- Friday, 21 July 2017 16:13
Language teachers always encourage students to read and write more to enhance their language proficiency. Frequent use of a language is believed to result in a higher level of language proficiency.
Thus the advancement of communication technology is often considered one of the causes of declining language proficiency.
Nowadays people have fewer opportunities to practice writing. It is common for friends and relatives to keep in touch through communication software without using standard language. As long as it serves the purpose of communication, only one or two key words together with some emojis suffice. What’s even worse is that some people choose to use WhatsApp and WeChat for formal communication such as resigning from a job. In recent years, voice messaging through communication software has become increasingly popular. Instead of texts and emojis, voice messages are sent, without using words in the written form at all. The use of written language has hit a new low. Practice makes perfect. No wonder today’s youth, who lack practice, are becoming less and less proficient in written languages.
If the abovementioned theory is valid, can we think in reverse on spoken language? With more opportunities to speak, would one become more verbally expressive? Does being talkative mean the same as being eloquent?
From what I have observed in the classroom, university students who are experienced in sitting for public examinations generally perform quite well in verbal communication. Most students are confident enough to deliver a speech. Compared with their seniors a decade ago, apparently they perform better in terms of body language, speech tempo, tone and speaking voice. However, does this imply that the current students have more effective verbal communication skills?
In fact, both text and voice are tools for expressing our thoughts. Frequent practice would definitely improve one’s skillfulness, fluency and self-confidence, but it does not mean that one’s speech is rich in content and profound in meaning. For example, under the Chinese Language Paper 4 “Speaking” in the Hong Kong Diploma of Secondary Education Examination (HKDSE), students’ expressiveness, responses and communication skills are assessed during a group discussion. “Discourse and language” and “response and manner” each account for 50% of the score. Under “discourse”, the quality of speech content is assessed. The candidate should grasp the gist of the discussion topic, express his/her own perspectives, question unreasonable points, and even suggest solutions. He/she cannot perform well simply by responding with fluency and a natural tone. Excellent results cannot be achieved without in-depth thinking, good use of daily experiences and logical inference. The Hong Kong Examinations and Assessment Authority recommends that candidates expand their knowledge and vision as well as read extensively. In view of this, being proficient but vacuous is a common weakness in candidates.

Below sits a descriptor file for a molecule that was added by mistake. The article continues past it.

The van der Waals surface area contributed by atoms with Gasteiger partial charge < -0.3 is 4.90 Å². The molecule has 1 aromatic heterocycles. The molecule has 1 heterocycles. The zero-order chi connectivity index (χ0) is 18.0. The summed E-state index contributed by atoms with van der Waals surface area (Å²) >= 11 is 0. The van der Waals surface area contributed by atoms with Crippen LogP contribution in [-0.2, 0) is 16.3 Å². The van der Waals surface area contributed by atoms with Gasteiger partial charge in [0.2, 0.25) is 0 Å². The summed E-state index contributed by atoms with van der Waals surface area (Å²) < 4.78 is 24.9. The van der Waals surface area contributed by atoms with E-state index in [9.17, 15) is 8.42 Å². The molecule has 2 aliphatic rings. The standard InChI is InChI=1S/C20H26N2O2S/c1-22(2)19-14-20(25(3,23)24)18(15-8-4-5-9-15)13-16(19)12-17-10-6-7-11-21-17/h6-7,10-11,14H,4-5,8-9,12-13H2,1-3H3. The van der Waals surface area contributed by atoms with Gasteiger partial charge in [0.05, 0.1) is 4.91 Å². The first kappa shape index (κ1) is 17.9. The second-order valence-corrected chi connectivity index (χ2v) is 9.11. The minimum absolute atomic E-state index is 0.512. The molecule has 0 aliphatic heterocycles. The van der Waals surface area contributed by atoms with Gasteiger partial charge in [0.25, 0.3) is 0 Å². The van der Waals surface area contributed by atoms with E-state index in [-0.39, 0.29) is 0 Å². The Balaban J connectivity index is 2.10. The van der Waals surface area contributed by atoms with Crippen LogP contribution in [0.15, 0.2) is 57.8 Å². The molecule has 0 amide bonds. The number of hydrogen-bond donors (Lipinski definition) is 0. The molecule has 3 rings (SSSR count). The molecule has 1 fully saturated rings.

How to expand one’s knowledge and vision? The key is to stay in touch with the world. The HKDSE examination topics are closely related to secondary students’ daily experiences, such as school life, current affairs, thought trends and Chinese culture. Apart from reading more articles on these topics, students need to think more deeply as well. Based on their understanding of the author’s points of view, they should delve into the rationale behind the piece and analyse whether the points raised are reasonable and well grounded and the supporting arguments justified. They should then try to debate with the author by taking the opposite stance with some substantiated examples. Training our thinking skills would not only give us a more profound understanding of reading material, but also help us gain competence in information selection as well as sorting and collating data. That’s why improving our thinking skills is a prerequisite to enhancement of language proficiency.